So, introducing… “brown noise” — which can put you in a trance, or a meditative state, and offer you moments of pure bliss in contrast to normal, loud, daily life. Here’s how it works.

You’ve probably heard of brown noise’s cousin, white noise. White noise is the sound you get when all the frequencies of sound we can hear are amplified together at the same decibel and result in a “fuzzy” and calming sort of sound. It’s sort of like a slow, constant wind blowing through a dense orchard. (It’s also like a nicer version of radio static.) And some research has found that it helps folk find calmness and get to sleep. 

Brown noise, very similar to white noise, manipulates the sound frequencies even more, but seems a little rougher or textured. As a result, the sound is more akin to a raging river than a rustling breeze. It might feel counterintuitive to play a loud, harsh sound in order to find relaxation, but brown noise actually filters out all the ambient sounds around you that you otherwise would hear (but not internalize). So this creates a padded focus zone for your brain, and nothing else. 

For example, if you’re standing in a room with 50 people, and they’re all talking at you, you will probably hear small bits of each conversation. (You’ll also feel overwhelmed and not able to adequately consider or respond to any of them.) That’s what your brain can feel like when you come home to a quiet house and need to relax, but you still have segments of the day’s stressors weighing in on you. 

Now, consider this: You’re standing in a forest with 50 people, and they’re all talking at you, but the river beside you is drowning out most of what everyone is saying — so much so that their voices are indistinct from the river itself. You feel yourself, and everyone else, gravitate toward the river and cast your eyes on its beauty while conversations begin to slow and quietly lull. Suddenly, you and those 50 people are all quietly contemplative, gazing silently into the moving water. You each have your own distinct thoughts as you breathe in and breathe out. Ahhhhh. Brown noise. Bliss.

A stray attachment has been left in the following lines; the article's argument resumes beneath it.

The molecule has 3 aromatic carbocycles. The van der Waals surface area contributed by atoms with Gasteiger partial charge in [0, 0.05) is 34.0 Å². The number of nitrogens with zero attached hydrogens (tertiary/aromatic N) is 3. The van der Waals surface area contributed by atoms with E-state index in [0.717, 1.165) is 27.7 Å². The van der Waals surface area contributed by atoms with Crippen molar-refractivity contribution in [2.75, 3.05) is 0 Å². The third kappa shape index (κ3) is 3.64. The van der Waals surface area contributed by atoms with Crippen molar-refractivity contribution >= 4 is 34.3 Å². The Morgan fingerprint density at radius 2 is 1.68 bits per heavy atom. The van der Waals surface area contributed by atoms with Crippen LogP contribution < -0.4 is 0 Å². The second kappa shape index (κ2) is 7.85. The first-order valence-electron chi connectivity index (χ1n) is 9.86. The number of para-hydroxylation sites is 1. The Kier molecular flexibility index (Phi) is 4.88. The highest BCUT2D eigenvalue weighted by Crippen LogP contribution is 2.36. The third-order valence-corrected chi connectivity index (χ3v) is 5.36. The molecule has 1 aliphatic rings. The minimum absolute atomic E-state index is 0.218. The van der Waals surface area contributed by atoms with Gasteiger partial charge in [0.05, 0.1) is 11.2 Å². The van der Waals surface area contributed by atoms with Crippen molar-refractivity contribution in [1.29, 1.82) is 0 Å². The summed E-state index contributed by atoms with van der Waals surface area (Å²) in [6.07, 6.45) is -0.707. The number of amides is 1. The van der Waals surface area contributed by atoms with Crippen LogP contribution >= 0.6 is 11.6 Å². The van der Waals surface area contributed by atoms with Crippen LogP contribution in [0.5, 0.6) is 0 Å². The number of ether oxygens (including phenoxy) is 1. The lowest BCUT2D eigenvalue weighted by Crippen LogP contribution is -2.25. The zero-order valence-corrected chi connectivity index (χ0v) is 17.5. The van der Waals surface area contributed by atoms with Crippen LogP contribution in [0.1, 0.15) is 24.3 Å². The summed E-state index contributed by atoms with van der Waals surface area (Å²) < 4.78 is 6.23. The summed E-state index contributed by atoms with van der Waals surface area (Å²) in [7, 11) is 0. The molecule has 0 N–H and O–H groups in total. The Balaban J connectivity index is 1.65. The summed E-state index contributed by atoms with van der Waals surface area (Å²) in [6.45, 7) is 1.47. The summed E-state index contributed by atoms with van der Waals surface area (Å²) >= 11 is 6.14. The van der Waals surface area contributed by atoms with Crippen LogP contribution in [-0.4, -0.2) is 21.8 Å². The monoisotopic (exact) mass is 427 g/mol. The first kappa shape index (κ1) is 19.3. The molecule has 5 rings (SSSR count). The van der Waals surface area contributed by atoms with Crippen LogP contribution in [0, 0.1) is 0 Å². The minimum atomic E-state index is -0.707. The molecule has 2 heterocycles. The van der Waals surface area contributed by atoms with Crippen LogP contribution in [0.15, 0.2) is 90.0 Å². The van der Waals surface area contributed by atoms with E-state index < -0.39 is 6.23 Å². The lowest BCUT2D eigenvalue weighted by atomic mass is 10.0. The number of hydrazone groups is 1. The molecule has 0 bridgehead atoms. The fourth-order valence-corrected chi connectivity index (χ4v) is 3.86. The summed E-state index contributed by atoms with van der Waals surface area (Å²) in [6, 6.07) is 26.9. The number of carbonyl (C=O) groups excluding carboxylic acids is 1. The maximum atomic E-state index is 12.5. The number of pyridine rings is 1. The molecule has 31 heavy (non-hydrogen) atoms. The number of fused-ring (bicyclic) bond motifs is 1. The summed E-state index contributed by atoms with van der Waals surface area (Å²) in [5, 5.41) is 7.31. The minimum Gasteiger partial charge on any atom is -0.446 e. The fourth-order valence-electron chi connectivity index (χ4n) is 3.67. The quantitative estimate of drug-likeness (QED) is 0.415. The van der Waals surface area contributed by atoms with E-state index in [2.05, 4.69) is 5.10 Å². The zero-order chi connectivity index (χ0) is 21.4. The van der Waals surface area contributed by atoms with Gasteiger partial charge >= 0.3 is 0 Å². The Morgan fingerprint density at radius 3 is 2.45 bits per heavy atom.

Head to TikTok or YouTube to find eight-hour loops of brown noise, pick your fave, and enjoy any nagging thoughts in your head as they just poof away. Brown noise is a great way to melt away some of the psychological barriers that keep us from truly and earnestly taking a load off during our time alone.

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4. Bake bread! (Actually, just make the dough, on a loop, forever and ever.)

If you have an hour or so on your hands, and really want to make it feel like forever, try baking. Go find a serious bread recipe online — and start it. Bread-making is both a science and an art, but is actually better understood by laymen as an ancient form of dubious wizardry or classic science fiction. I am personally very intimidated by all things dough and bread-making, but I watch a fair amount of Brad Leone (of Bon Appétit) and Claire Saffitz (formerly of Bon Appétit) on YouTube, who don’t necessarily make the sourdough process less scary, but they make it okay to mess up, which helps.  

In some bread recipes, it calls for kneading a very firm dough by hand, for like seven minutes. Or nine minutes. Or 12 frickin’ minutes! Look, if you’ve never kneaded dough before, I once kneaded a super soft dough for eight minutes, and I’m almost certain the second hand on my clock started ticking backwards. Time straight-up went in reverse. (Did I cross through some sort of tear in the space-time continuum? Did I find myself floating in a distant, but similar, universe? I’m not saying I did, but probably. No one knows.)

My point is, 30 seconds into this endeavor, I immediately questioned my overconfidence in my physical fitness. At two minutes in, I was covered in a full sweat and had abandoned any hope of finishing the recipe (much less doing so while keeping myself or the kitchen clean and clutter-free). I believe it was at around the five-and-a-half-minute mark, in dire, piercing silence, that my delusions started manifesting as voices, and then as visions of all my life’s biggest regrets. Roughly two minutes and a thousand eons after that, cue the pupils in my eyes dilating wide, the sound of 20 scratching records, and quick-cut edits of flashes of blinding whiteness, then deep space, then my childhood bedroom, then… I blink, and I’m in my kitchen again. 

There’s background noise from the TV I must’ve missed earlier. I look at the clock. I’ve only been kneading for two minutes. I didn’t say it was a particularly restful way to spend time, just that it extended it. Indefinitely. Test my theory. Thank me later. There is something to culinary therapy — and it’s the perfect way to spend your alone time.